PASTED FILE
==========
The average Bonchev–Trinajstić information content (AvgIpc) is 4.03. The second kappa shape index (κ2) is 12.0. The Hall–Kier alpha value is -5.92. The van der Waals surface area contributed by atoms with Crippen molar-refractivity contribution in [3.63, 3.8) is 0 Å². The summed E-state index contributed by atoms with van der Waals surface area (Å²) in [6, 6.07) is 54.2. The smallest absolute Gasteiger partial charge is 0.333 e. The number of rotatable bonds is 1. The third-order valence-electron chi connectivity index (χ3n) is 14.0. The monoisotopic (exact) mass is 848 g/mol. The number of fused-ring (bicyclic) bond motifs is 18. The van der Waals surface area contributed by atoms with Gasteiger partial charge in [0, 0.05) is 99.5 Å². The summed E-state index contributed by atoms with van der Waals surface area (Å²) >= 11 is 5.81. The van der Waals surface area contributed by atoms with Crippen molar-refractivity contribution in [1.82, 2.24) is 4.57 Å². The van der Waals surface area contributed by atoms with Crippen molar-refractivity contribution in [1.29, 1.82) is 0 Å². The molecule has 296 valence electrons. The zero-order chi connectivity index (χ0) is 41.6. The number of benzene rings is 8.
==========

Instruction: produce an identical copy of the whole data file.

The average Bonchev–Trinajstić information content (AvgIpc) is 4.03. The second kappa shape index (κ2) is 12.0. The Hall–Kier alpha value is -5.92. The van der Waals surface area contributed by atoms with Crippen molar-refractivity contribution in [3.63, 3.8) is 0 Å². The summed E-state index contributed by atoms with van der Waals surface area (Å²) in [6, 6.07) is 54.2. The smallest absolute Gasteiger partial charge is 0.333 e. The number of rotatable bonds is 1. The third-order valence-electron chi connectivity index (χ3n) is 14.0. The monoisotopic (exact) mass is 848 g/mol. The number of fused-ring (bicyclic) bond motifs is 18. The van der Waals surface area contributed by atoms with Gasteiger partial charge in [0, 0.05) is 99.5 Å². The summed E-state index contributed by atoms with van der Waals surface area (Å²) >= 11 is 5.81. The van der Waals surface area contributed by atoms with Crippen molar-refractivity contribution in [1.82, 2.24) is 4.57 Å². The van der Waals surface area contributed by atoms with Crippen molar-refractivity contribution in [1.29, 1.82) is 0 Å². The molecule has 296 valence electrons. The zero-order chi connectivity index (χ0) is 41.6. The number of benzene rings is 8.